Our clients come to us with a variety of existing internal teams. Sometimes we work with UI designers or brand-focused graphic designers who deliver pixel-perfect mockups. Other times the stakeholders will describe what their goals are, and we’ll be responsible for more of the design process. In either case, it’s our responsibility to document our work well. This is important both during the course of the project and after our engagement with the client ends.

Component Libraries or Design Systems provide a lean way to deliver documentation alongside project deliverables at every stage of a project. Often, the frontend tooling that we set up for these systems allows us to get client approval on design or UI deliverables in a much more accurate and reusable way than a high-fidelity Figma or Sketch file would. Once approved, the HTML/CSS is already done and ready for integration within the application code.

In the past, we have kept this tooling simple, using a static site generator compiled from SASS comments. It provided some minor features to build well-designed documentation, and allowed us to build complicated HTML mockups quickly in a component-driven way.

Why switch to Storybook?

Depending on the project or the day, I switch between UI/UX tasks and frontend development. That means when I’m doing one task, I’m thinking about the other. For example, when I’m working on frontend, I’ll often form opinions on how best to structure the UI of the CMS for a given component. This is where our static-file-handoff process could use some improvement.

Let's take a standard “hero component” as an example.

Hero Component Example

If I’m handing off static files to the backend team, I’ll also include a list of modifier classes for various color choices (light or dark text, and an overlay color option for the photo). Then, I’d provide a different list of modifiers to change the position of the text on the photo. If I have opinions on the CMS UI, I’d provide those notes as well. (Toggle the knockout-text class, add this helper text, and use a dropdown for text alignment.)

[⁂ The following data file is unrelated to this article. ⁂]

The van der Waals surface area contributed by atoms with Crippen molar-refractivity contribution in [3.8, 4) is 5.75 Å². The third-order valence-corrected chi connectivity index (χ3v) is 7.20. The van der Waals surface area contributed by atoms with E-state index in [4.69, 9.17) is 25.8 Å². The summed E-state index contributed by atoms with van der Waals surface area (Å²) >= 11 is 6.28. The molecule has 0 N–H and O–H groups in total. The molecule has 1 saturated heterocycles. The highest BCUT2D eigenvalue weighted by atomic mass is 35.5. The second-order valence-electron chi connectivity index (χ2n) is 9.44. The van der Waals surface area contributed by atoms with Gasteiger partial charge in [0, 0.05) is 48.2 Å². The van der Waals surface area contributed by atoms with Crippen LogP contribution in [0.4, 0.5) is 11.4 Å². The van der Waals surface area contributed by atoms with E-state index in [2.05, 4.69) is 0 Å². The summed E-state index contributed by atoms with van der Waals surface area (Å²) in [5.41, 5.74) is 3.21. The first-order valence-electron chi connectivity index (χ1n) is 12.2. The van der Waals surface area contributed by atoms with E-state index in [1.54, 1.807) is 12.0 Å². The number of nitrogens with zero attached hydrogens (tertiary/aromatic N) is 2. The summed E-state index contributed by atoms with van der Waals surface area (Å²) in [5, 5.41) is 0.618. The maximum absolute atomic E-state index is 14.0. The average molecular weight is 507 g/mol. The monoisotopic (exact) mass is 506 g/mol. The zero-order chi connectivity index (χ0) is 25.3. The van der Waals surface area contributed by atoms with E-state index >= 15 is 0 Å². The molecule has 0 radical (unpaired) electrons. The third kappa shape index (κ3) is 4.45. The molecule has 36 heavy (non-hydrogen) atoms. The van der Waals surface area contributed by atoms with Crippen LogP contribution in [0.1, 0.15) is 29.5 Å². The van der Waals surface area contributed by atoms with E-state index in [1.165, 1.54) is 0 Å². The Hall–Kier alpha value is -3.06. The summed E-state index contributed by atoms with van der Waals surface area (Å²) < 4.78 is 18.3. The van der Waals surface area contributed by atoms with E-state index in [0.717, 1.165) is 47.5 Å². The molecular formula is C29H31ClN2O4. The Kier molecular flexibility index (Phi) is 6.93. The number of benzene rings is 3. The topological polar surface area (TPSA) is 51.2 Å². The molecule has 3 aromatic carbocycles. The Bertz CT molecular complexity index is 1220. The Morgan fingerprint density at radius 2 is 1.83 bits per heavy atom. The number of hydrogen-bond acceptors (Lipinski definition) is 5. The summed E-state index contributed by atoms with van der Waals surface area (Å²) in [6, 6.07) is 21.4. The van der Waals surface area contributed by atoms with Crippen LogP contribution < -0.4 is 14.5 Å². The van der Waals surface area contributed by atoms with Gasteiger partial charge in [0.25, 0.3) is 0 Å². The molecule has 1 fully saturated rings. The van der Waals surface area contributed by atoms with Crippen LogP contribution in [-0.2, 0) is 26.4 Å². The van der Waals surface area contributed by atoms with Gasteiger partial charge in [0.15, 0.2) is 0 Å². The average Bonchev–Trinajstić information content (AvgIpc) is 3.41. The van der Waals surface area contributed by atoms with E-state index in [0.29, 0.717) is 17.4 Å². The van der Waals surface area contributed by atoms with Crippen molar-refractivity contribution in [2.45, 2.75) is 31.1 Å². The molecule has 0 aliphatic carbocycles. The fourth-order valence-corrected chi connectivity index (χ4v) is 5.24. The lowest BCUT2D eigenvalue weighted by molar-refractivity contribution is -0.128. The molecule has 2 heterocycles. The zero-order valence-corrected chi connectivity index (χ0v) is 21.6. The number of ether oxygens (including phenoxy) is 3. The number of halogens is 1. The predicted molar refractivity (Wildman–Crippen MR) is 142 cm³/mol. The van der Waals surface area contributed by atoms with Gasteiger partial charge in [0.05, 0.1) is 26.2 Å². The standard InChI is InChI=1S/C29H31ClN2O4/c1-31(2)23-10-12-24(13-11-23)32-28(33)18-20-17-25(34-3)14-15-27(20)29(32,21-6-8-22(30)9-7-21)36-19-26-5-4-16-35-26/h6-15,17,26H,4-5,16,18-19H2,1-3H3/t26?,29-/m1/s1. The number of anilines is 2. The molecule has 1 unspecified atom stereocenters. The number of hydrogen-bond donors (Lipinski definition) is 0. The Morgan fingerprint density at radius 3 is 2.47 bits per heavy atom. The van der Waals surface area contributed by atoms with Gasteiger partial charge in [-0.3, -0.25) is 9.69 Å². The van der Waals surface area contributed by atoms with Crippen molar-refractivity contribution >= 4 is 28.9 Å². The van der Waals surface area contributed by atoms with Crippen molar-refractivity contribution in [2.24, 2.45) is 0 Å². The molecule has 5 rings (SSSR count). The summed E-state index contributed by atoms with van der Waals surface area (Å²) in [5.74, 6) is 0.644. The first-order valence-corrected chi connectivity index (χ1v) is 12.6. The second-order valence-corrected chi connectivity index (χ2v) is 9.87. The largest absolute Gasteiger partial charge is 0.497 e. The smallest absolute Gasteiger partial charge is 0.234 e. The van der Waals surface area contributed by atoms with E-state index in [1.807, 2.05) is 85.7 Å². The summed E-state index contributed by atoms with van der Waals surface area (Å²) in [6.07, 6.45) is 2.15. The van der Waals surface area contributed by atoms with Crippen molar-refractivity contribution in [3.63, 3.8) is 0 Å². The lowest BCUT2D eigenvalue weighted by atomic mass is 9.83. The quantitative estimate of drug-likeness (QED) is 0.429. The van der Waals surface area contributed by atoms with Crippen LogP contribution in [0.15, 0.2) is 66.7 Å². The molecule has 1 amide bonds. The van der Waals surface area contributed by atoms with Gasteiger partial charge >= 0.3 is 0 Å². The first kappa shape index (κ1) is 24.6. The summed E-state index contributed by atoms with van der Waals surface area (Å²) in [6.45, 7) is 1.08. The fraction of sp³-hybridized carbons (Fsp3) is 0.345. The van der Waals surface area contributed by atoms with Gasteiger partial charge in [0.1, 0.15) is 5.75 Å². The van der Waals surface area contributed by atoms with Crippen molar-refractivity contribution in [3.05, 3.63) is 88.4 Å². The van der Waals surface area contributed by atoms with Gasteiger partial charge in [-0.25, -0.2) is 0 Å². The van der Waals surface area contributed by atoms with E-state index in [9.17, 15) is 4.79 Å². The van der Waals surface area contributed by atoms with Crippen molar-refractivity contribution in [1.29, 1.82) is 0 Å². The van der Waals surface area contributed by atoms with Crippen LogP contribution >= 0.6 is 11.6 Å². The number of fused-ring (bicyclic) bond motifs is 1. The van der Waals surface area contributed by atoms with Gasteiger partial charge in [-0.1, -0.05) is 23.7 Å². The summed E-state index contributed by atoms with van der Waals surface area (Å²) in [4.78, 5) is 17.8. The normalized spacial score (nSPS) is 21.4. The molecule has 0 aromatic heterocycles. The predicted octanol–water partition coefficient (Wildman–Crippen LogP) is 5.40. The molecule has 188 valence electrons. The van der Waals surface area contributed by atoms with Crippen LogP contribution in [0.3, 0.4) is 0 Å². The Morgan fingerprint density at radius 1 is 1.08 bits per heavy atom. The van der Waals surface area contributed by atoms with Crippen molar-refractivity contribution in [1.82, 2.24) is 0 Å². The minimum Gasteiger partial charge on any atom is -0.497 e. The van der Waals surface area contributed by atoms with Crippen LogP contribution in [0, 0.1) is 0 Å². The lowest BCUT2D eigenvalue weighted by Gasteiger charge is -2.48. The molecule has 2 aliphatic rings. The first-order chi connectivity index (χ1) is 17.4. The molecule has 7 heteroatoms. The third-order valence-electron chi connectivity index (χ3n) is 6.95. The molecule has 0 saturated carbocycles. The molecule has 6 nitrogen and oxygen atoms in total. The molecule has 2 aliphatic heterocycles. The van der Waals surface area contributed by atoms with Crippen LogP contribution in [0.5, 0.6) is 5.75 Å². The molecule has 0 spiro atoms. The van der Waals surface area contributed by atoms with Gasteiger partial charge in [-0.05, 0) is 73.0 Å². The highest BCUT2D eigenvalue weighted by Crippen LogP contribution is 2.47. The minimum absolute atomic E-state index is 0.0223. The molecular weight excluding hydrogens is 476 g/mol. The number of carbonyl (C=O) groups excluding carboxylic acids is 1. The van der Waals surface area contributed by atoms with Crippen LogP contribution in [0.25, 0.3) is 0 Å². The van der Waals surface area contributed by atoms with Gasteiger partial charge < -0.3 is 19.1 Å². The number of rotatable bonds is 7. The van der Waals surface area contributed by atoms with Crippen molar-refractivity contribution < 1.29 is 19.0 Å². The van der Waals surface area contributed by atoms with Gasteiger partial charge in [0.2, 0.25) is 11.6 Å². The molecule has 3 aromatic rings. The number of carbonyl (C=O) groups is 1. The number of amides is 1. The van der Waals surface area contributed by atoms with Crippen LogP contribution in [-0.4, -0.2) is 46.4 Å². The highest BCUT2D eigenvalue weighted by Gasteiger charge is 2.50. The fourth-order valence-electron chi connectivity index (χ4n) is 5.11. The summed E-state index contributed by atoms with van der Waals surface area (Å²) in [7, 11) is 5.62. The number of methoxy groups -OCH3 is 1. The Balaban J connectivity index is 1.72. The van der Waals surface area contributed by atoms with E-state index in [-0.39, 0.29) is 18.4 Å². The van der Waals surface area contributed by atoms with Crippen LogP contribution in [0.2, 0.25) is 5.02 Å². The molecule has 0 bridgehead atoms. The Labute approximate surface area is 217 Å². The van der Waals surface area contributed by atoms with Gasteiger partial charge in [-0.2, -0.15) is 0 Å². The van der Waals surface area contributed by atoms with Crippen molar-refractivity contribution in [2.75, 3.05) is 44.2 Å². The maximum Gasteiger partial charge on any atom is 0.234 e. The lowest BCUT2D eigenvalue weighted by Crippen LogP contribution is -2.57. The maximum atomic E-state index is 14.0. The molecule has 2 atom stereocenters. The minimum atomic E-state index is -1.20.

The Django developers will implement the work. This works well enough for us internally. For client approval, the backend team will push the component to a QA server, stand up an example page, and then we’ll start the feedback loop on the component frontend and the CMS UI at the same time. By necessity, that means the frontend team and backend team both need to be on standby for changes.

This is where Storybook allows us to improve both our internal workflow and our client feedback process. I can work CMS-like UI controls directly into our documentation. The storybook file contains some minor configurations:

import Masthead from  '../app/styleguide-examples/masthead.njk';

export default {
  title: 'Components/Hero',
  argTypes: {
    knockout: { control: 'boolean'},
    modifier_class: {
      control: {
        type: 'select',
        options: [

Which compiles to a nice UI in Storybook that live-updates the component example:

Storybook Django example

Once the frontend and documentation are built, I can push a copy to a static server. The client can give feedback on the component and tinker with some form of the CMS UI before involving the backend team. This improves the fidelity of the initial feedback and allows me to provide instructions to the backend team with more confidence.

Then at the end of the project, the client will own this interactive documentation. It acts as a catalog of the components of their site, complete with inline instructions on best-practices and use-cases for each component. When we work in collaboration with the client on these systems, they help us shape them into a tool that can be used to onboard new content creators, designers, or developers. Sections can be added for editorial style guides, social media assets, or branding guidelines for print, depending on the client needs.

Technical considerations

Storybook is a React app at its core, but it is compatible with any frontend. If a project will live in React or Vue, then the app components can be used with no duplication. The “story” files will add a bit of context and mock data to your existing components. For the sake of this “basic Django” experiment, I used the Storybook HTML starter and piped in a nunjucks loader. Nunjucks templates feel very similar to Django or Jinja templates, which makes handoff to the backend team easy. However there are enough minor differences that I can’t recommend trying to use them together. Here are some more details on the problems that you might encounter.

The Verdict

Every tool has its strengths and tradeoffs. Storybook is certainly more complicated to set up and maintain than a static site, but its benefits and baked-in interactivity add more than enough value to make it an essential part of new projects.